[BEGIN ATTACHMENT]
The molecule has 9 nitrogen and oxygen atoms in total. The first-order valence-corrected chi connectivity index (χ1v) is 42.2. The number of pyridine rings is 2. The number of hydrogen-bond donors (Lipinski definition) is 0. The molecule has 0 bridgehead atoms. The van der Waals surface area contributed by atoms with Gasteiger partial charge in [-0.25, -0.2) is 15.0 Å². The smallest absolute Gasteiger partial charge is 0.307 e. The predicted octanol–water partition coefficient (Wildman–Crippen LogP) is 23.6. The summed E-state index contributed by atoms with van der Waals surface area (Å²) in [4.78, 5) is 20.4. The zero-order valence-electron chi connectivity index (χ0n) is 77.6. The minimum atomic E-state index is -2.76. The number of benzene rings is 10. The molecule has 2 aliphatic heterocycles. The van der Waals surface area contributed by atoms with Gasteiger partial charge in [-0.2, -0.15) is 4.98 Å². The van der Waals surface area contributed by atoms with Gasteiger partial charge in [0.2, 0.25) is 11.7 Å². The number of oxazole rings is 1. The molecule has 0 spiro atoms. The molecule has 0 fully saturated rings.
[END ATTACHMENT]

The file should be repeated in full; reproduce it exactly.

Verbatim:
The molecule has 9 nitrogen and oxygen atoms in total. The first-order valence-corrected chi connectivity index (χ1v) is 42.2. The number of pyridine rings is 2. The number of hydrogen-bond donors (Lipinski definition) is 0. The molecule has 0 bridgehead atoms. The van der Waals surface area contributed by atoms with Gasteiger partial charge in [-0.25, -0.2) is 15.0 Å². The smallest absolute Gasteiger partial charge is 0.307 e. The predicted octanol–water partition coefficient (Wildman–Crippen LogP) is 23.6. The summed E-state index contributed by atoms with van der Waals surface area (Å²) in [4.78, 5) is 20.4. The zero-order valence-electron chi connectivity index (χ0n) is 77.6. The minimum atomic E-state index is -2.76. The number of benzene rings is 10. The molecule has 2 aliphatic heterocycles. The van der Waals surface area contributed by atoms with Gasteiger partial charge in [-0.2, -0.15) is 4.98 Å². The van der Waals surface area contributed by atoms with Gasteiger partial charge in [0.2, 0.25) is 11.7 Å². The number of oxazole rings is 1. The molecule has 0 spiro atoms. The molecule has 0 fully saturated rings.